The USS South Dakota was built in Camden, New Jersey. It was the lead ship of a class of 35,000 ton battleships. She played a major part in many battles, fighting during World War II. The ship was commissioned in March 1942 and was transferred to the Pacific in August.
Action in World War II
In the Pacific, she quickly got involved in the Guadalcanal Campaign. The ship’s anti-aircraft guns played a great part in the Battle of the Santa Cruz Islands in 1942. In this battle, her forward sixteen-inch gun turret was hit by a Japanese bomb. After that, she collided with the USS Mahan, necessitating local repairs because of the damage taken. She fought hard and was damaged again during the November 14th and 15th battleship night action off Guadalcanal. This battle effectively ended Japan’s plans to retake that specific island at the time.
The South Dakota operated in the Atlantic from February into August of 1943, including service with the British Home Fleet, after repairs were done in the United States. After this, she returned to the Pacific and took part in the Gilberts and Marshalls invasions in November of 1943 through February of 1944. The battleship aided in raids on Japanese bases during that time and into the spring of 1944. She next took part in the June 1944 Marianas Campaign. The USS South Dakota used her heavy guns to hold enemy positions on Saipan and Tinian. In the Battle of the Philippine Sea on June 19th, she was damaged again by another Japanese bomb.
Damages were repaired once again, preparing the USS South Dakota for more Pacific combat operations. From October of 1944 to the end of World War II over ten months later, she screened carrier task forces during strikes in the Western Pacific. These strikes ranged from the South China Sea to Japan. The invasions of Leyte, Luzon, Iwo Jima and Okinawa were among these operations. In March and April of 1945, South Dakota joined in on striking Okinawa. She hit targets in the Japanese Home Islands in July and August, during the final acts of the Pacific War. The South Dakota was present in Tokyo Bay on September 2nd of 1945, during the formal surrender of Japan. South Dakota returned to the U.S. soon after, and was decommissioned in January of 1947.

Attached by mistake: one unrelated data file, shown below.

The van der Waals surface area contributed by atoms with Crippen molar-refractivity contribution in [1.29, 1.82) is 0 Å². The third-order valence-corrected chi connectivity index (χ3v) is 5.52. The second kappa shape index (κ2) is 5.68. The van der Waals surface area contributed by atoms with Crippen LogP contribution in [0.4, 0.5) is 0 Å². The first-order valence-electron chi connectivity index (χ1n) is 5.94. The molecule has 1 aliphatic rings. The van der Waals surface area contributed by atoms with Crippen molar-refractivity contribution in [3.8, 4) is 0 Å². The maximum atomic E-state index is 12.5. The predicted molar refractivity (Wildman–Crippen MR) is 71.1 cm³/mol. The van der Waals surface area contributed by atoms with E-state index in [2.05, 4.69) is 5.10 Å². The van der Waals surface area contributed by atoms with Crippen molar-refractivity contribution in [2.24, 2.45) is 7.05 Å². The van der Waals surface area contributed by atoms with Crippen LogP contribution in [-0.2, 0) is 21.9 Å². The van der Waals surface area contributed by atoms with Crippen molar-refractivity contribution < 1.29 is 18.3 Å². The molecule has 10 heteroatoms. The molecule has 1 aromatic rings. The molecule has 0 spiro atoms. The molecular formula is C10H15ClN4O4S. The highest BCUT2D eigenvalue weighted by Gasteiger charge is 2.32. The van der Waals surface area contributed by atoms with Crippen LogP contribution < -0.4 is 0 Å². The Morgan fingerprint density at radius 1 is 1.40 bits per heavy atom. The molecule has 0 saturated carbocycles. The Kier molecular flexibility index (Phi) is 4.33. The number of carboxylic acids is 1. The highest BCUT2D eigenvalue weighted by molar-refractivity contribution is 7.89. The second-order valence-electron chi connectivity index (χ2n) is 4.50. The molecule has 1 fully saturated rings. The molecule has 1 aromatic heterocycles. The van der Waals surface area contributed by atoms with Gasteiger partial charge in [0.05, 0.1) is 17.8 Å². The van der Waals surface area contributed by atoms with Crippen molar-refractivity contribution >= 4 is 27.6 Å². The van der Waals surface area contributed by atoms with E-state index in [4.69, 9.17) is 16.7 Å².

Asbestos in Navy Ships
Although an essential component of the naval fleet throughout conflicts during the last century, battleships also posed a lasting health risk to soldiers who served on them. Unfortunately, products containing asbestos were common on these ships because of the material’s high resistance to heat and fire. Despite its value as an insulator, asbestos fiber intake can lead to several serious health consequences, includingÂ mesothelioma, a devastating cancer without cure. Current and former military personnel who came into contact with these ships should seek immediate medical attention in order to detect possible health consequences associated with asbestos exposure.